Amanda Ghahremani and Matt Eisenbrandt are former legal directors of the Canadian Centre for International Justice.
Bill Horace should have faced his alleged victims in a courtroom, in what could have been a landmark war crimes trial in Canada. Instead, he was gunned down in London, Ont., last month.
Mr. Horace, whom witnesses say was a sadistic military commander during Liberia’s civil war, left a long list of people who deserved justice but received nothing in his wake. The government of Canada had the opportunity to deliver accountability by prosecuting Mr. Horace but failed to act and, in turn, failed these people. We know this to be true, because we served the government a mountain of evidence against Mr. Horace on a silver platter.
In March, 2010, journalist Michael Petrou broke the story about Mr. Horace’s alleged atrocities in Liberia – including torture, rape, and crucifixions – and his location in Ontario. The Canadian Centre for International Justice (CCIJ), then an Ottawa-based human-rights organization, used Mr. Petrou’s reporting to launch its own investigation. Matt Eisenbrandt, co-author of this column and a former legal director of the CCIJ, joined forces with two experts on the Liberian war: Swiss lawyer Alain Werner, who had worked on the prosecution of Charles Taylor in The Hague, and Liberian journalist Hassan Bility, who was himself a survivor of torture at the hands of Mr. Taylor’s men.
During investigations in Liberia in 2011 and 2012, they amassed numerous survivor and witness accounts detailing the brutality of Mr. Horace’s alleged conduct. In 2012, Mr. Eisenbrandt presented all of this evidence in a detailed dossier to the Canadian government’s Crimes Against Humanity and War Crimes Program, on the condition that it be used to criminally prosecute Mr. Horace in Canada, and not merely to deport him to Liberia where he would likely go free.
Years passed with no official confirmation that the government was pursuing a serious criminal investigation, despite having clear authority under Canadian law to do so. In the meantime, Mr. Bility and Mr. Werner established organizations in Liberia and Europe to document war-related crimes committed in West Africa in the 1990s, leading to arrests and prosecutions in several countries. In Canada, however, the CCIJ eventually learned that the government was only pursuing a deportation case against Mr. Horace. This was not what survivors and witnesses had envisioned when sharing their harrowing testimonies.
Deportation is not accountability. Sending perpetrators back to live freely among the people they tortured is a travesty of justice. In the end, a different type of brutality knocked on Mr. Horace’s own door, extinguishing his life along with all of the efforts to hold him accountable.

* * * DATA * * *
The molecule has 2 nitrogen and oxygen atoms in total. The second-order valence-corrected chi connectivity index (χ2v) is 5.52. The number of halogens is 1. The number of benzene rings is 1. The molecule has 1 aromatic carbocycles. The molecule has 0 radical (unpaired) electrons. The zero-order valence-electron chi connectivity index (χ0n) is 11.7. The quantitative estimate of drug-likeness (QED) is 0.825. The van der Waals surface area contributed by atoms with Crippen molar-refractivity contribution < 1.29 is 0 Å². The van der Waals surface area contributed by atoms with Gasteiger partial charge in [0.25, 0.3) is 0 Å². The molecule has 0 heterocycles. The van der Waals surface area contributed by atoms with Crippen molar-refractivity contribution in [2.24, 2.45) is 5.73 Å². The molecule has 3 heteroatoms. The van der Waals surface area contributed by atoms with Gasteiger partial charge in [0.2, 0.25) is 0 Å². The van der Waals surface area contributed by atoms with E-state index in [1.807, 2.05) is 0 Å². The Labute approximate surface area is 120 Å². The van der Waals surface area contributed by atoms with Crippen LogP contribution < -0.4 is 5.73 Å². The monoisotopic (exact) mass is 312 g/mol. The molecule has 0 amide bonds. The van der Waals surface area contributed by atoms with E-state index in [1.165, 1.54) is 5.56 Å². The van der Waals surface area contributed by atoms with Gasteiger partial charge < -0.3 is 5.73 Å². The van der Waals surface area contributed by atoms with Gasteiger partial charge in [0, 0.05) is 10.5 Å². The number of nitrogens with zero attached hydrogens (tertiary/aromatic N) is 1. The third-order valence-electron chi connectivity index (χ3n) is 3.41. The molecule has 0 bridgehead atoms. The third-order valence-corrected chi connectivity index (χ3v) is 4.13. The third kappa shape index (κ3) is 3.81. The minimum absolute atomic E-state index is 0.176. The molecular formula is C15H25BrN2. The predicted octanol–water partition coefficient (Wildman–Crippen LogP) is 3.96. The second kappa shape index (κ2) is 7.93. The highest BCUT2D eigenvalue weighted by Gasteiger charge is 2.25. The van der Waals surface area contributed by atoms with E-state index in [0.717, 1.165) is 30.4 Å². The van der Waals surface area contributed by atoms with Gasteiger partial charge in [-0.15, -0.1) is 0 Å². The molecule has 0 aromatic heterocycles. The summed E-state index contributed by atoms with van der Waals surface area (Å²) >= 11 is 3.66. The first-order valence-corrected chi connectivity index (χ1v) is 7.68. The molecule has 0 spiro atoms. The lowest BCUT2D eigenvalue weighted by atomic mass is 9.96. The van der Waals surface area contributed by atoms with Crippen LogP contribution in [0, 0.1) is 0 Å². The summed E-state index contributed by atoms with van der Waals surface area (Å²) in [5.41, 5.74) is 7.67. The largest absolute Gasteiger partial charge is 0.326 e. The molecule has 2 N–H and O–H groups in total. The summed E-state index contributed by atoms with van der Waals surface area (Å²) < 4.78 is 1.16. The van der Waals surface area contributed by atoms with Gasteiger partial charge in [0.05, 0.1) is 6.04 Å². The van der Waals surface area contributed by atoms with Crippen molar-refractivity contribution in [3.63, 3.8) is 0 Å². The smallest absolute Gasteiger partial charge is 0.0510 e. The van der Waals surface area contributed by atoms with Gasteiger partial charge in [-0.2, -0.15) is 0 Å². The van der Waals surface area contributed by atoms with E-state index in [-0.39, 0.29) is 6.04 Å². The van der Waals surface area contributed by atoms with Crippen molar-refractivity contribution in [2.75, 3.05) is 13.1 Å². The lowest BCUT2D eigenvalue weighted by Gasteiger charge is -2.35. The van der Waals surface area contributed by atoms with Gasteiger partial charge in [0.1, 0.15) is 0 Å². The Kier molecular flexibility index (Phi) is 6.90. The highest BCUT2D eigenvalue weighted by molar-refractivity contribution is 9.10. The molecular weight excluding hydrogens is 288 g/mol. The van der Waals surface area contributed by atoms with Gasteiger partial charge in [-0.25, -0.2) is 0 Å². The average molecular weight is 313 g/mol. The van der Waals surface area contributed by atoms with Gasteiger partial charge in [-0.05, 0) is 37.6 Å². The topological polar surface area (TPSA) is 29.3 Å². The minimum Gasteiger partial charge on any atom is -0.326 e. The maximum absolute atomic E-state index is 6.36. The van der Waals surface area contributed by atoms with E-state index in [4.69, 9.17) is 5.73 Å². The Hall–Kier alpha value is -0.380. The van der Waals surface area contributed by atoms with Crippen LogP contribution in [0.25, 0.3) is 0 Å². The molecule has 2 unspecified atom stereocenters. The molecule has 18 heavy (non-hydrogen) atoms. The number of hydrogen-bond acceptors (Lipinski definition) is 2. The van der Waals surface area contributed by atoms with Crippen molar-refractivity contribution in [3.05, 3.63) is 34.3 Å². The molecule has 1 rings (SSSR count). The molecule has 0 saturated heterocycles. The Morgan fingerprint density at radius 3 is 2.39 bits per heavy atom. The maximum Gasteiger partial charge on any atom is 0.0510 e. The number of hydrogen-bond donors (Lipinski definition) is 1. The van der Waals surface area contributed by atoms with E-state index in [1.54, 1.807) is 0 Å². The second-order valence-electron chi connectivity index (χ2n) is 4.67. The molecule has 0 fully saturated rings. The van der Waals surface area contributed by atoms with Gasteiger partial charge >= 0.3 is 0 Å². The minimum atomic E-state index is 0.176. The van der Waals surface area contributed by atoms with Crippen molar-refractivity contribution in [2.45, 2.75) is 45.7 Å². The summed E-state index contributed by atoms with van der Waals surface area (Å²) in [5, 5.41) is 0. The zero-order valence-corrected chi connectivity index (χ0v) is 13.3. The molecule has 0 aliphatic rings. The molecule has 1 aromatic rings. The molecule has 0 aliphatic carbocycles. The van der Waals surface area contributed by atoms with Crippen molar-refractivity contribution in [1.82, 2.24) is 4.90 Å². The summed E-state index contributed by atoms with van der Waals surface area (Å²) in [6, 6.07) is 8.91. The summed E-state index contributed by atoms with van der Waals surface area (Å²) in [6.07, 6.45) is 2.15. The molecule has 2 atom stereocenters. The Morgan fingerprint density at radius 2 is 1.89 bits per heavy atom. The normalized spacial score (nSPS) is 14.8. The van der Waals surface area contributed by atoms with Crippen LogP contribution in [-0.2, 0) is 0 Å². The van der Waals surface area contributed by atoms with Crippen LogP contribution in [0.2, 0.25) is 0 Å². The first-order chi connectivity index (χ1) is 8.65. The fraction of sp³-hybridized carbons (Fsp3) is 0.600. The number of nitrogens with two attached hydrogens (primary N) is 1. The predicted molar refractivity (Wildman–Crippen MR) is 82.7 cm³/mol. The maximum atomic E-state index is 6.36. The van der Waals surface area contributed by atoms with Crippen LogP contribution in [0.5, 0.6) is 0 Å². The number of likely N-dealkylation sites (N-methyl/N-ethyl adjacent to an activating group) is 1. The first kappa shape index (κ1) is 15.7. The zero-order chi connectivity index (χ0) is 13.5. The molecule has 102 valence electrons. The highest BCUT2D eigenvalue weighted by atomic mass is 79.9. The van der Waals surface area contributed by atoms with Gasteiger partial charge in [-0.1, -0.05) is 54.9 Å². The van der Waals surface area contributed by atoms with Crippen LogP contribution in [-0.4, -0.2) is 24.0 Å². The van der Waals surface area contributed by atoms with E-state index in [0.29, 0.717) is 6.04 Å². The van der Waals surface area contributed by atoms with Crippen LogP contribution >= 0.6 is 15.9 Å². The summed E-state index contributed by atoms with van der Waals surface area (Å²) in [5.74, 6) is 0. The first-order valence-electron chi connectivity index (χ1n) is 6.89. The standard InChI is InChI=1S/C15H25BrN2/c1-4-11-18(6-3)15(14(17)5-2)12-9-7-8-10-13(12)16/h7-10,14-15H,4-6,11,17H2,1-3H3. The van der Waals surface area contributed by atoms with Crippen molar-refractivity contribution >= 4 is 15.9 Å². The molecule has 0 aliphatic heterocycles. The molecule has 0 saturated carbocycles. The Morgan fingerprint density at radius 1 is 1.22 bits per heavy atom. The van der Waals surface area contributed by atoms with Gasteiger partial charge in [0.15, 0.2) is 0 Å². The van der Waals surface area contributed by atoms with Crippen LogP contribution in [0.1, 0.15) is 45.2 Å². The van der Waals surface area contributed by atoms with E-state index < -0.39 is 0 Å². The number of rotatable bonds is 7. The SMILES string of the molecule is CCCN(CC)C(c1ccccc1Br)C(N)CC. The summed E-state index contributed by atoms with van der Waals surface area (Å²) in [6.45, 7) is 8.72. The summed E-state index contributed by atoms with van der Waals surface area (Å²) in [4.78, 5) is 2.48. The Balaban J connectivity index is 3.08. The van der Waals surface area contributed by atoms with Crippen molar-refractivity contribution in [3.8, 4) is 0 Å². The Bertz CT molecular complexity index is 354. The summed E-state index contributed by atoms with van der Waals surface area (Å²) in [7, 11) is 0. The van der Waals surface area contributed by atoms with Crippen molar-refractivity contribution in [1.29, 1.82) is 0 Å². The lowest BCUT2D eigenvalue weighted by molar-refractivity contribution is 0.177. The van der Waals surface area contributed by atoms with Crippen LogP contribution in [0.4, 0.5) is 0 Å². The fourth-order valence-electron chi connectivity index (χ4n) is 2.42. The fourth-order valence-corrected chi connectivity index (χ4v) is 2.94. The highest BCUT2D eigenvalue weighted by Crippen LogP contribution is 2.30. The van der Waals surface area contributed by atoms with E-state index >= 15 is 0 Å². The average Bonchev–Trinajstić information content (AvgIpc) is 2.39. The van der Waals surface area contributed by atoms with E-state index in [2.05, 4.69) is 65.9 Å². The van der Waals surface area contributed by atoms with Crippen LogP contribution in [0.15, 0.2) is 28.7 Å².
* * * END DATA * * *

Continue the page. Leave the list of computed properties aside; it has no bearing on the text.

Failing to prosecute Mr. Horace was a missed opportunity for Canada. In 20 years, the War Crimes Program has only prosecuted two individuals, the last ending in acquittal in 2013. Instead, the Canadian policy to “deny safe haven” to war criminals has been interpreted as a licence to strip them of citizenship or residency and deport them back to their country of origin, where there is often complete impunity. This strategy has been touted as cost-efficient, but it is by no means effective if the goal is real accountability.
The purpose of the War Crimes Program, born out of a recognized importance to pursue Nazis and modern perpetrators such as Rwandan genocidaires, is to carry out Canada’s international obligation to end impunity and prevent the recurrence of these crimes. However, the Canadian government has provided little financial support to the program, whose budget has remained meagre since it was established in 1998. Regrettably, this has created a Catch-22 wherein a lack of funding prevents prosecutions, and the lack of prosecutions prevents more funding.
Even if these prosecutions are complicated and expensive, we cannot put a price on upholding Canada’s commitment to humanity. Prosecuting war criminals creates a lasting public record of their crimes, one impermeable to revisionist history. This legal record contributes to the long-term entrenchment of human-rights norms.
In limited and imperfect ways, the criminal process also provides a forum for survivors to participate and share their experiences, enabling them to become active participants in their quest for justice. Conversely, deporting war criminals to countries that have no intention of prosecuting them puts survivors and witnesses in danger, risks their retraumatization, and could even be a destabilizing force in fragile, post-conflict states.
Canada calls itself a global leader in international justice but has failed to live up to this mantle, which has not gone unnoticed. The failure to prosecute Bill Horace is not necessarily an indictment of the committed lawyers and investigators at the War Crimes Program, but of Canada’s waning interest in international accountability.
The government recently joined 66 other members of the International Criminal Court to denounce U.S. sanctions against the Court’s staff. In that statement, they reaffirmed their position that “national authorities have the primary responsibility to investigate and prosecute [atrocity] crimes.”
Canada has fallen short of this responsibility. If our government truly believes in multilateralism and the global project of international justice, then we must invest in it here at home.
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